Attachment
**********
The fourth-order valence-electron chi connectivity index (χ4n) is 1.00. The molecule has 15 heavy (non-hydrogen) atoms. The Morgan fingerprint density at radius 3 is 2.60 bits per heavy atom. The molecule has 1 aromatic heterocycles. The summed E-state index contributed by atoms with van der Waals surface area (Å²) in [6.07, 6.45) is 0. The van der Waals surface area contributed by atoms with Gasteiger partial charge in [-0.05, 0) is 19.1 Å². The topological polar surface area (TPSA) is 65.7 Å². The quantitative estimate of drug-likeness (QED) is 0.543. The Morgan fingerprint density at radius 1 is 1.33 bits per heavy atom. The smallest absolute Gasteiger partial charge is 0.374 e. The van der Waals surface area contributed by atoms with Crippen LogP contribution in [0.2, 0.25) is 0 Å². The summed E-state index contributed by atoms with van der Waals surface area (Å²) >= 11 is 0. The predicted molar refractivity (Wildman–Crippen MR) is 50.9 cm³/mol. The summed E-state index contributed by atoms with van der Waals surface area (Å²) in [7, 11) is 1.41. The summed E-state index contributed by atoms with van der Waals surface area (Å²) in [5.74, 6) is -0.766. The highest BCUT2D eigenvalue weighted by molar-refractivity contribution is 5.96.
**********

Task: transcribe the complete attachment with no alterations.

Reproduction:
The fourth-order valence-electron chi connectivity index (χ4n) is 1.00. The molecule has 15 heavy (non-hydrogen) atoms. The Morgan fingerprint density at radius 3 is 2.60 bits per heavy atom. The molecule has 1 aromatic heterocycles. The summed E-state index contributed by atoms with van der Waals surface area (Å²) in [6.07, 6.45) is 0. The van der Waals surface area contributed by atoms with Gasteiger partial charge in [-0.05, 0) is 19.1 Å². The topological polar surface area (TPSA) is 65.7 Å². The quantitative estimate of drug-likeness (QED) is 0.543. The Morgan fingerprint density at radius 1 is 1.33 bits per heavy atom. The smallest absolute Gasteiger partial charge is 0.374 e. The van der Waals surface area contributed by atoms with Crippen LogP contribution in [0.2, 0.25) is 0 Å². The summed E-state index contributed by atoms with van der Waals surface area (Å²) >= 11 is 0. The predicted molar refractivity (Wildman–Crippen MR) is 50.9 cm³/mol. The summed E-state index contributed by atoms with van der Waals surface area (Å²) in [7, 11) is 1.41. The summed E-state index contributed by atoms with van der Waals surface area (Å²) in [5.74, 6) is -0.766. The highest BCUT2D eigenvalue weighted by molar-refractivity contribution is 5.96.